Dozens of people who had initial contact with Thomas Eric Duncan, the Liberian man who died of Ebola in Dallas, were deemed safe to leave quarantine after weeks of monitoring. More than 100 others, including those who cared for him, are still being watched. Meanwhile, Nigeria was declared Ebola-free by the World Health Organization. Gwen Ifill reports. Continue reading
From wristwatch to wallet, the cell phone is absorbing more and more forms of personal technology. How does Apple Pay, a new financial transaction service from Apple, affect consumers and how we pay for things? Hari Sreenivasan explores the launch and its impact with Arik Hesseldahl of Re/code. Continue reading
San Francisco radio stations KOIT-FM and KFOG-FM have pledged to remove the signature chart-topping song “Royals” from their airwaves until the end of Major League Baseball’s World Series.
Millions of Americans are now eligible for health insurance under the Affordable Care Act, including 1.2 million people with mental illnesses. But this particularly vulnerable group may not actually be getting the heath care they need. NewsHour Weekend’s Stephen Fee reports. Continue reading
A Chicago nonprofit aims to set the standard for providing adequate health care coverage to the millions of Americans with mental illnesses. To learn more about the program, NewsHour Weekend spoke with one participant, Ruthie Anderson, who spent three decades living on the street, struggling with drug addiction and mental illness. Continue reading
Fifty years after President Lyndon Johnson visited Kentucky and declared the War on Poverty, the area of Eastern Kentucky continues to struggle with high unemployment rates, poverty, and the loss of thousands of coal-industry jobs. NewsHour Weekend’s Megan Thompson reports on how the new federal Promise Zones initiative in the region is aiming to boost the economy. Continue reading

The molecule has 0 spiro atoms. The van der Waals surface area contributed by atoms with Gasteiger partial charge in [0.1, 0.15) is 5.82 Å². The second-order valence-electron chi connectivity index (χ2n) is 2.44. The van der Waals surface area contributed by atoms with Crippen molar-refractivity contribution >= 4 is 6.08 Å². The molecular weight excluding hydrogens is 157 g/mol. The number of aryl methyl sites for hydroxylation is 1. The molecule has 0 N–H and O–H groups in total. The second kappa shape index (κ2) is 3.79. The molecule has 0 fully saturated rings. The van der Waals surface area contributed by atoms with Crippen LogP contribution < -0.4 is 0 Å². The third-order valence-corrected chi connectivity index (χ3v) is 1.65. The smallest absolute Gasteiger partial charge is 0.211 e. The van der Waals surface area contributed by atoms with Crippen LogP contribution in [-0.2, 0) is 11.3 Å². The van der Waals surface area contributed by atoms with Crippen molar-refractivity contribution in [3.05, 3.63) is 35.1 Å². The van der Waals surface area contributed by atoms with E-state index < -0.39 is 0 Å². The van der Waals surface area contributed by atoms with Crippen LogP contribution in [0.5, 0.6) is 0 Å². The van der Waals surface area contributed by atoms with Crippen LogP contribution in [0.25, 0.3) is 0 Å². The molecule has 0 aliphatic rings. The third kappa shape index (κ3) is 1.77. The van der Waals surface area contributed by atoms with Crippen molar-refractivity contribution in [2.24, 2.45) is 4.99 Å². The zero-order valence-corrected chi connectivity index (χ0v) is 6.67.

The poverty rate in the U.S. registered its first drop in the U.S. since 2006, the U.S. Census Bureau reported, falling from 15 percent in 2012 to 14.5 percent in 2013, but the situation remains bleak in American suburbs.
The Supreme Court said Saturday that Texas can use its controversial new voter identification law for the November election. Continue reading
Since 2009, Justice Sonia Sotomayor has brought her unique style to a traditionally reserved Supreme Court. In “Breaking In: The Rise of Sonia Sotomayor and the Politics of Justice,” Reuters journalist Joan Biskupic explores how the court’s first Latina justice is making her mark. Biskupic joins Gwen Ifill for an inside look. Continue reading
In spite of all that is known about Justice Sotomayor, judicial biographer and Reuters legal affairs editor Joan Biskupic believed there was more to discover. She discussed her new book, “Breaking In: The Rise of Sonia Sotomayor and the Politics of Justice,” with PBS NewsHour’s Gwen Ifill. Here are a few lesser known facts she helped uncover. Continue reading